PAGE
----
Top tips for organising a pub Bonfire Night display

By Poppleston Allen

- Last updated on GMT

Sparkling night: comply with extra assessments for a great Bonfire Night
Sparkling night: comply with extra assessments for a great Bonfire Night
What do pub operators need to consider before hosting a Bonfire Night bonanza.

Are you thinking of having a Bon­fire Night display? Does this include having a bon­fire and a ­fireworks display? Does this also include the provision of hot food other than from your usual kitchen, i.e., a barbecue or something similar?

It’s likely you will have submitted any application if required for a temporary event notice for your event, and all the licensing requirements will be met, but have you thought about the regulatory compliance risks associated with your event (­fire safety, health and safety, food safety, etc.)? There are several things you must consider before and during your event – and it begins with a risk assessment. Because this type of event is not in line with the normal course of your operation, you should conduct a separate risk assessment . This will include fire safety, health and safety, food safety, etc.

Here are some of the things to include:

­Event Space –​ is it safe? If you are having a bon­fire at your event, have you marked a large enough cordon around it to ensure the public are safe? Likewise with the ­firework dispatch area, this should be far enough away from the public viewing area to ensure customers are safe. It should be marked appropriately so it is easy to identify where the public can and can’t go?

­Water supply –​ do you know where your nearest water supply is? If there is an emergency can it be accessed? Do you have designated staff who are able to react?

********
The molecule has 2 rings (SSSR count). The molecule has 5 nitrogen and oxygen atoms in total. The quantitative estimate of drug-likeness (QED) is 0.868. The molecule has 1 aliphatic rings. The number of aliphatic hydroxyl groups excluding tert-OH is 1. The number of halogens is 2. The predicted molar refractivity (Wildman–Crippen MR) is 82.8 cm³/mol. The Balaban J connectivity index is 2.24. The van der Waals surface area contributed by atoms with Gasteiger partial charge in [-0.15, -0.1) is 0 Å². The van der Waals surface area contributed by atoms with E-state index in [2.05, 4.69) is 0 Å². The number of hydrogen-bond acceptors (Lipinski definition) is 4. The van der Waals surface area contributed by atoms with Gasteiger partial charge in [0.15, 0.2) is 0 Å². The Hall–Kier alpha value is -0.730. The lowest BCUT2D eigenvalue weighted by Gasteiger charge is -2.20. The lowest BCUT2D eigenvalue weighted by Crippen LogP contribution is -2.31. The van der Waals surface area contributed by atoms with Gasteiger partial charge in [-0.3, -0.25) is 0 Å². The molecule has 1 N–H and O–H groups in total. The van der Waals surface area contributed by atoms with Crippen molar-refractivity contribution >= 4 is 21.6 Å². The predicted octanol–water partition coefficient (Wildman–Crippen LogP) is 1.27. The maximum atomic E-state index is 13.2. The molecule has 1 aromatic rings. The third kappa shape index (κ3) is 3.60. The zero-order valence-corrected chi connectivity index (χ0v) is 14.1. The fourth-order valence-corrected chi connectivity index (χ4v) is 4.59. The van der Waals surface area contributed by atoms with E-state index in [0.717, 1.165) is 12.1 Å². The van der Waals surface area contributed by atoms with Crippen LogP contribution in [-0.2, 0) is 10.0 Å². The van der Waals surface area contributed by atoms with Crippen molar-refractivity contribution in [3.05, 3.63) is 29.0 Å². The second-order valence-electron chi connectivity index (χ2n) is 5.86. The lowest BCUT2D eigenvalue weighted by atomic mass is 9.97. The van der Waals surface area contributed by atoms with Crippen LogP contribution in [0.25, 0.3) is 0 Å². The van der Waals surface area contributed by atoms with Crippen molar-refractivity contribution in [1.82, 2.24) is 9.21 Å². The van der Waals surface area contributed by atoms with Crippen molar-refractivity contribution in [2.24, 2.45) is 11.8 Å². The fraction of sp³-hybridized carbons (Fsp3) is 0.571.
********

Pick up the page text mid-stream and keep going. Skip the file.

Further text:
­Storage of ­ reworks –​ you can only store 50kg of type 4 ­fireworks for a period of 21 days before the event, or at a commercial event 100kg of type 3 ­fireworks up to ­five days before the event (provided they are kept at the place for the intended use). If you wish to store more or greater power fireworks, you will need a licence from your local authority. If you are in doubt, check with your local authority.

­Food safety –​ if additional outdoor catering/barbecue facilities are being provided then food safety standards need to be upheld. Ensure that meat is stored correctly and that washing facilities and food preparation areas are kept clean, etc.

­Insurance –​ check your employer liability insurance and also public liability insurance, these may need to be altered to include the provisions of a ­ rework display.

­Emergency procedures –​ if an accident or incident were to occur, is there a procedure in place for staff to follow? Is there an emergency evacuation plan if needed?

­Staff training –​ all staff involved with the event should be shown the event risk assessment and be given training as to the risk identi­fied and the mitigation in place to alleviate the risks.

The Guy Fawkes tradition is like many others in Britain important to keep, and as long as events are planned safely and responsibly, they will continue to be an important celebration of our history.

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